ShareTipOn… Datasheet Views in SharePoint 2010 – how come it works for some people and not for others?


Welcome to my [Share-Tip-On] blog; where we should lessen our assumption-mistakes by learning from the ones made by others. Our aim is to rearrange our approach to solving SharePoint related challenges therefore [Share-Tip-On] anagrammed from SharePoint; where we believe that prevention is better than cure.


When Microsoft designed an integrated solution such as Microsoft Office 2010 and SharePoint 2010 an end user or a software solutions provider often operate on the assumption that the integration works and Microsoft is quite smart so they normally would think of everything that we can think of, so why then sometimes when a user phones me and tells me that he is not able to open a list or a library in datasheet view but the person sitting on the next desk can – how is this possible?

Tip-on… Microsoft Office 2010 Plus 64 bit

For an end user this error message could be quite cryptic and for a technically minded person new to SharePoint, this doesn’t make sense at all.

Error: “The list cannot be displayed in Datasheet view for one or more of the following reasons:  – A datasheet component compatible with Microsoft SharePoint Foundation is not installed.  – Your Web browser does not support ActiveX controls.  – A component is not properly configured for 32-bit or 64-bit support.”

What creates this error message?

Perhaps an end user might not be bothered to know this, however if you’re a technical person you probably know that SharePoint requires Windows 2008 or Windows 2008 R2 to be the 64 bit version and the same applies to SQL being used – it has to be x64.

When that above mentioned error shows when trying to use the datasheet view it could have some of these causes –

  • Microsoft Office 2007 or 2010 should be installed on the machine where the datasheet view is shown.
  • The version of office being used must have Microsoft Access included.

Not sure if anyone of you checked this already, but sometimes even though the user’s PC does comply with the above two bullet points – the same error message still shows; how can it be?  This is why –

  • The version of Microsoft Office installed on the user’s PC cannot be a 64 bit release; it can only be 32 bit.

Surprised?  I know I was.  Perhaps an end-user couldn’t be bothered by this, except that some productive time has gone down the tubes, since the simplest approach is to uninstall the 64 bit version of the software and reinstall a 32 bit version.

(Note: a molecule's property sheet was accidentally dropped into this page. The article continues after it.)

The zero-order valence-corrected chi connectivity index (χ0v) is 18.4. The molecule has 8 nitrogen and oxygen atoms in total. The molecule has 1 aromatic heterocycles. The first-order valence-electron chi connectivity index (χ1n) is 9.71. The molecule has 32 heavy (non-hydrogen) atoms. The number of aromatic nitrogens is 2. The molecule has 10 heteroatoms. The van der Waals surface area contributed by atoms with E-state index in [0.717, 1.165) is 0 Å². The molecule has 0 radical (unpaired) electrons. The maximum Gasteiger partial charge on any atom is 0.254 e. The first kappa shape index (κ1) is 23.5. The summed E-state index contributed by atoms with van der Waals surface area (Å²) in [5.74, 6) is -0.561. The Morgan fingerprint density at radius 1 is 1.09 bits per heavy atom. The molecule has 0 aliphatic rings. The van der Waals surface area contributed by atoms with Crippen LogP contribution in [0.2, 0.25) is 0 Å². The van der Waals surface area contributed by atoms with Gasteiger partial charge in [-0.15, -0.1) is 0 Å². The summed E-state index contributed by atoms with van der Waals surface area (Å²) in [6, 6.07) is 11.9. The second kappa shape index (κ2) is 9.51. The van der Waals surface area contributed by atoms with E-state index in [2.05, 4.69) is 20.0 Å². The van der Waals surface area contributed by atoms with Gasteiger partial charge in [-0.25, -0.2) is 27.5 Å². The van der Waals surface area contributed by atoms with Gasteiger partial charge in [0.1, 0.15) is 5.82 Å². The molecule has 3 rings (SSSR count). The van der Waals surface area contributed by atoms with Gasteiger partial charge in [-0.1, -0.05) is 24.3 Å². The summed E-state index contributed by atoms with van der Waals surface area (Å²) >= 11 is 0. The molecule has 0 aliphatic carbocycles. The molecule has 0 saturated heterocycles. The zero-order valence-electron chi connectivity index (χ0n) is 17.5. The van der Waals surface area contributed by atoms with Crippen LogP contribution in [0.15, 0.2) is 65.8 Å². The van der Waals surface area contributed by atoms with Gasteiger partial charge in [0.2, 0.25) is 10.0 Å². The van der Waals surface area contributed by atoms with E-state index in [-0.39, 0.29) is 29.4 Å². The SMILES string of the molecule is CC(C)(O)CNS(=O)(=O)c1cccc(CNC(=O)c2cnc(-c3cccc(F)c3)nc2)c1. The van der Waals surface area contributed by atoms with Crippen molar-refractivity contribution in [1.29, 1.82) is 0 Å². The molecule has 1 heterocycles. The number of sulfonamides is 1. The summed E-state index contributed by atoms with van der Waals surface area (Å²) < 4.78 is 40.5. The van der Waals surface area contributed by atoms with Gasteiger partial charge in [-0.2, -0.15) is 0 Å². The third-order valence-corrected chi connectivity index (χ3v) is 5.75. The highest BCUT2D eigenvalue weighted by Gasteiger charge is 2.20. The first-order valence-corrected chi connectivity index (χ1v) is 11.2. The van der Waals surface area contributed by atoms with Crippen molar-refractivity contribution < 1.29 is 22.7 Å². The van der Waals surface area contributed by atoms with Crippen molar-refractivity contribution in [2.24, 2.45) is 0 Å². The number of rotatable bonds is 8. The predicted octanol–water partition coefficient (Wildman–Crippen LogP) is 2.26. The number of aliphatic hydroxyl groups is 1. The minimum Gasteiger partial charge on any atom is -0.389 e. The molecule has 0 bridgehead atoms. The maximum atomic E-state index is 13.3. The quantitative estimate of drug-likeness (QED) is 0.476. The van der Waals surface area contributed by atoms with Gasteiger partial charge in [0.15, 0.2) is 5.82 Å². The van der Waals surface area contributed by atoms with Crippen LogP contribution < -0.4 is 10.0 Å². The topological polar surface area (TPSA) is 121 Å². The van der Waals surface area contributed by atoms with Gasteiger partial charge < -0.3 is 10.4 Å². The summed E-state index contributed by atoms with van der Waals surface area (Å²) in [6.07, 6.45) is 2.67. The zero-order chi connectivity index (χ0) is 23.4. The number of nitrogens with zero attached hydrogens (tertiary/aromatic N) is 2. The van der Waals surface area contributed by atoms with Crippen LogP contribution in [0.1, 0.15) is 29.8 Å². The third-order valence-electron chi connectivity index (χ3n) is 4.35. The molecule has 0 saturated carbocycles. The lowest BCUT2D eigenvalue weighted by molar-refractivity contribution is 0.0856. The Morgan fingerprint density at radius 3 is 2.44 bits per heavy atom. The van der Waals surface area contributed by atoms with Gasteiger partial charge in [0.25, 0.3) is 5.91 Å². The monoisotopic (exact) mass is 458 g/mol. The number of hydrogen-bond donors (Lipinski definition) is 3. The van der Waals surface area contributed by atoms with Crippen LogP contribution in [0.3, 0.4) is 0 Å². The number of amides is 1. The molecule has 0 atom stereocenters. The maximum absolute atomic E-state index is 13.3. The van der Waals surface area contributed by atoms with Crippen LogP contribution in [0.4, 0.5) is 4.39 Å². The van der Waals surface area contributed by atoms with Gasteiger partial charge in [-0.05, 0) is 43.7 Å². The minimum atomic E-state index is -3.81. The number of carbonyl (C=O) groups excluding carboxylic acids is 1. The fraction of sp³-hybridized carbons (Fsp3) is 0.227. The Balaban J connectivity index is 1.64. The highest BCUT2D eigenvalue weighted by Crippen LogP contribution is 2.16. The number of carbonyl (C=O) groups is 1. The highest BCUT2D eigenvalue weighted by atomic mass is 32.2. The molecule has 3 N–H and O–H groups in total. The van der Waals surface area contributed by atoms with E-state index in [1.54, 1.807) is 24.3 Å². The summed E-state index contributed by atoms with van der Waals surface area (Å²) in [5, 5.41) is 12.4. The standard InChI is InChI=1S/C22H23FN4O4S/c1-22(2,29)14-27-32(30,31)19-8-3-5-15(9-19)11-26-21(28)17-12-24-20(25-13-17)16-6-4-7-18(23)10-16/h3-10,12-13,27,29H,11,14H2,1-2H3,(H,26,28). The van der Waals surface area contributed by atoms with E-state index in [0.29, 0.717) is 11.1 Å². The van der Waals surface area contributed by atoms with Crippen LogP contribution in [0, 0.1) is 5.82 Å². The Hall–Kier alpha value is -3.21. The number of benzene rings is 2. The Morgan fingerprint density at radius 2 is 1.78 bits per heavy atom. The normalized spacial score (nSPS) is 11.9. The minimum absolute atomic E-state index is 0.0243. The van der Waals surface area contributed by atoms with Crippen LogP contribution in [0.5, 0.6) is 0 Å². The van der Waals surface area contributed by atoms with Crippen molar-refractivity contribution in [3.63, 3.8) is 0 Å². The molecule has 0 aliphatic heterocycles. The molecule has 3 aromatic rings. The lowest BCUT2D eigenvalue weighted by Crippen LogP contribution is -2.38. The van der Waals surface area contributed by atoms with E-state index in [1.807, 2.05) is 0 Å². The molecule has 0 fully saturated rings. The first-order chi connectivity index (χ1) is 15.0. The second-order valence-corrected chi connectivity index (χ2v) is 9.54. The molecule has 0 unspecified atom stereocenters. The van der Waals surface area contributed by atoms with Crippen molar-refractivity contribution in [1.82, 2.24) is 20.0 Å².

It’s perplexing to say the least as one would assume that if the server software is 64 bit then using a 64 bit version of Microsoft Office or/and a 64 bit version of Microsoft’s Internet Explorer, then everything should work.  Needless to say it doesn’t.

Admittingly, not too much research have been done into why it’s like this and perhaps any feedback or comments would be rather helpful, but from what I understand the real problem is that that the ActiveX being used is still 32 bit and cannot function when trying to use it with Microsoft Office when running the 64 bit version.

Any Solutions?

  1. If a user doesn’t really need a 64 bit version of Microsoft Office 2010, rather use the 32 bit version.

Any Workarounds?

  1. Download the AccessDataBaseEngine.exe onto that PC and install it – this adds 32 bit support to use the datasheet view in SharePoint 2010.  Please note: This creates other problems mixing up files from various versions of office to get this to work – do this at your own risk!
  2. If you have access to the proper licensing – using VMWare Player to build a 32 bit environment and access SharePoint 2010 from within that Virtual Machine. Other advantages that this adds is –
    1. When working via a VPN, internet access on the local machine is not affected.
    2. Makes joining client domains much easier, leaving the local machine unaffected.

Helpful Pages

Microsoft’s Planning Brower Support (